By Howard Hughes Medical Institute
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What did Earth’s continents and oceans look like 250 million years ago, or even 1 billion years ago? What do we know about the climate back when our planet formed?
EarthViewer is like a time machine for exploring Earth’s deep history. Based on the latest scientific research, it lets you scroll through the last 4.5 billion years with your fingertips. Follow a favorite landmark, be it Greenland or New York City, as its position shifts through time, or watch a famous fossil like Tiktaalik make an incredible journey from its origin to its current location. Layer your view of shifting continents with data on atmospheric composition, temperature, biodiversity, day length, and solar luminosity, to get a more complete view of our dynamic planet.
EarthViewer features include:
• Continental reconstructions and accompanying data dating back billions of years
• World temperature map for the last 100 years
• Ability to manipulate the globe and zoom to any location
• Locations of modern cities tracked back over 500 million years
• In-depth features on major geological and biological events in Earth history
• Clickable details on geologic eons, eras, and periods
• Automated play modes
• Extensive reference list
• Suggestions for classroom use
• Tutorial videos
The Howard Hughes Medical Institute (HHMI) is a non-profit medical research organization that ranks as one of the nation’s largest philanthropies. HHMI’s BioInteractive initiative opens a window on cutting-edge science through interactive web features, short films, virtual labs, and scientific animations. Since teachers play a pivotal role in launching the careers of future scientists and in helping the public understand the beauty and import of science, the BioInteractive team partners with the teaching community to create and distribute media that is engaging and relevant to the science curriculum.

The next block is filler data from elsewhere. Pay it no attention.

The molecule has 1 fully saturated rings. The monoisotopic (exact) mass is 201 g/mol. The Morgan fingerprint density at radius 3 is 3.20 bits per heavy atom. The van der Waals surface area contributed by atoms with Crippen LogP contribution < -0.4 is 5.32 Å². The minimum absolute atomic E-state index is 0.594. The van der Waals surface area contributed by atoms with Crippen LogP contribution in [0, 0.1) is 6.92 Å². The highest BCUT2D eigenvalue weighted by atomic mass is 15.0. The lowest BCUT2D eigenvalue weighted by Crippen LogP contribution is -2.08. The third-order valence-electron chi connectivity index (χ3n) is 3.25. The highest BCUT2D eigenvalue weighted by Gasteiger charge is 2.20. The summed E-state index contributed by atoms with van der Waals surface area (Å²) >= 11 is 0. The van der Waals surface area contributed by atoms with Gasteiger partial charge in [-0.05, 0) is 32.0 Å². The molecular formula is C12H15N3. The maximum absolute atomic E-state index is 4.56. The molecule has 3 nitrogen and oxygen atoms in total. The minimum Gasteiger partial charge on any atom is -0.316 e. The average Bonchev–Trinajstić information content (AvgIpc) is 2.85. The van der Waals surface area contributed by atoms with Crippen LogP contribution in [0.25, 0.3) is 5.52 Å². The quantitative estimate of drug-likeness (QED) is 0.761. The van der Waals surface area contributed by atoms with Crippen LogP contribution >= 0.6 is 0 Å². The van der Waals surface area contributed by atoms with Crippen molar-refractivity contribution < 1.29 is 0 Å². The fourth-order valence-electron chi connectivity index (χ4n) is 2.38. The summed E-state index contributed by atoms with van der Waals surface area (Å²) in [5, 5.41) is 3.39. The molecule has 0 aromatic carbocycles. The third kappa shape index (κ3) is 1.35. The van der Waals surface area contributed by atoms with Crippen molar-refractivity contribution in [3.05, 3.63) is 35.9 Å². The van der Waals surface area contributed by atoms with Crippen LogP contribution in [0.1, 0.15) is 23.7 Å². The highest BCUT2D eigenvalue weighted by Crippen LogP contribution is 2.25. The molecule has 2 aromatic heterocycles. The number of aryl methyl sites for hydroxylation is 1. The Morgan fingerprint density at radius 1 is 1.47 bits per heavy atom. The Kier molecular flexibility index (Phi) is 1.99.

What's New in Version 1.1
• A new feature to track famous fossil sites through time
• Added new cities and impact events
• Added new geological events
• Tapping on site and event markers will rotate Earth to center on that location
• Start-up screen shows a tutorial for timeline pinch gesture
• Tapping compass button re-orients Earth's poles
• Improved playback controls
If you want to know the history of the earth, get this app
I've been looking for an app like this for years! A big thank you to Chris Scotese, the Paleomap project and to the Howard Hughes Institute for sponsoring the app.
It's got (nearly) everything you could want from a map showing the changes that plate tectonics has made to our world: you can spin the globe and pan in on any area you are interested in; locate using present day cities; move backwards or forwards step by step or by letting the clock run. It even has a very sensible scale showing the geological eras against the timeline and an impressive list of catastrophes and events.
It may need a few more health warnings as I'm sure some details will change as our understanding improves, but that's the nature of science.
Downloaded this when I was bored and now I have showed the entire geology department at college and they now use it to teach, it's an essential app for any geologist
Essential app for geologists of any level. Get this app! Giving and comparing all major events and data in the Phanerozoic. Revolutionary for learning.
- Category: Education
- Updated: 27 August 2013
- Version: 1.1
- Size: 162 MB
- Language: English
- Developer: Howard Hughes Medical Institute
- © 2013 Howard Hughes Medical Institute
Compatibility: Requires iOS 4.0 or later. Compatible with iPad.